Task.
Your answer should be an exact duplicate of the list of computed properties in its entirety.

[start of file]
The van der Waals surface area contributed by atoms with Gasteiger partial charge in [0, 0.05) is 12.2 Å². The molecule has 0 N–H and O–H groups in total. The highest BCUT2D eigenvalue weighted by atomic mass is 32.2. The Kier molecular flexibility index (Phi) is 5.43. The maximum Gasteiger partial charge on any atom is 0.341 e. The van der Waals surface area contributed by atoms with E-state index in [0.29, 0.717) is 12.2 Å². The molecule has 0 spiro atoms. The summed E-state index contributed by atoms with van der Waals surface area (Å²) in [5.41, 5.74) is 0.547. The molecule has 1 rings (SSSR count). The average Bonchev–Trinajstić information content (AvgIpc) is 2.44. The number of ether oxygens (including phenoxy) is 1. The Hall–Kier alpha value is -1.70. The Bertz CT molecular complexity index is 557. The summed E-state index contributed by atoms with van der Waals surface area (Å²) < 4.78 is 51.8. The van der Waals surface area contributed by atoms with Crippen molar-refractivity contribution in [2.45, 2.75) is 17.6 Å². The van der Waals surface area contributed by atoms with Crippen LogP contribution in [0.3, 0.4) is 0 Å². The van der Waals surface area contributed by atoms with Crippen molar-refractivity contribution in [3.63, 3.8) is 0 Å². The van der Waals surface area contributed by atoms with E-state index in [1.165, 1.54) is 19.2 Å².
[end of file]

The van der Waals surface area contributed by atoms with Gasteiger partial charge in [0, 0.05) is 12.2 Å². The molecule has 0 N–H and O–H groups in total. The highest BCUT2D eigenvalue weighted by atomic mass is 32.2. The Kier molecular flexibility index (Phi) is 5.43. The maximum Gasteiger partial charge on any atom is 0.341 e. The van der Waals surface area contributed by atoms with E-state index in [0.29, 0.717) is 12.2 Å². The molecule has 0 spiro atoms. The summed E-state index contributed by atoms with van der Waals surface area (Å²) in [5.41, 5.74) is 0.547. The molecule has 1 rings (SSSR count). The average Bonchev–Trinajstić information content (AvgIpc) is 2.44. The number of ether oxygens (including phenoxy) is 1. The Hall–Kier alpha value is -1.70. The Bertz CT molecular complexity index is 557. The summed E-state index contributed by atoms with van der Waals surface area (Å²) < 4.78 is 51.8. The van der Waals surface area contributed by atoms with Crippen molar-refractivity contribution in [2.45, 2.75) is 17.6 Å². The van der Waals surface area contributed by atoms with Crippen LogP contribution in [0.3, 0.4) is 0 Å². The van der Waals surface area contributed by atoms with Crippen molar-refractivity contribution in [3.63, 3.8) is 0 Å². The van der Waals surface area contributed by atoms with E-state index in [1.165, 1.54) is 19.2 Å².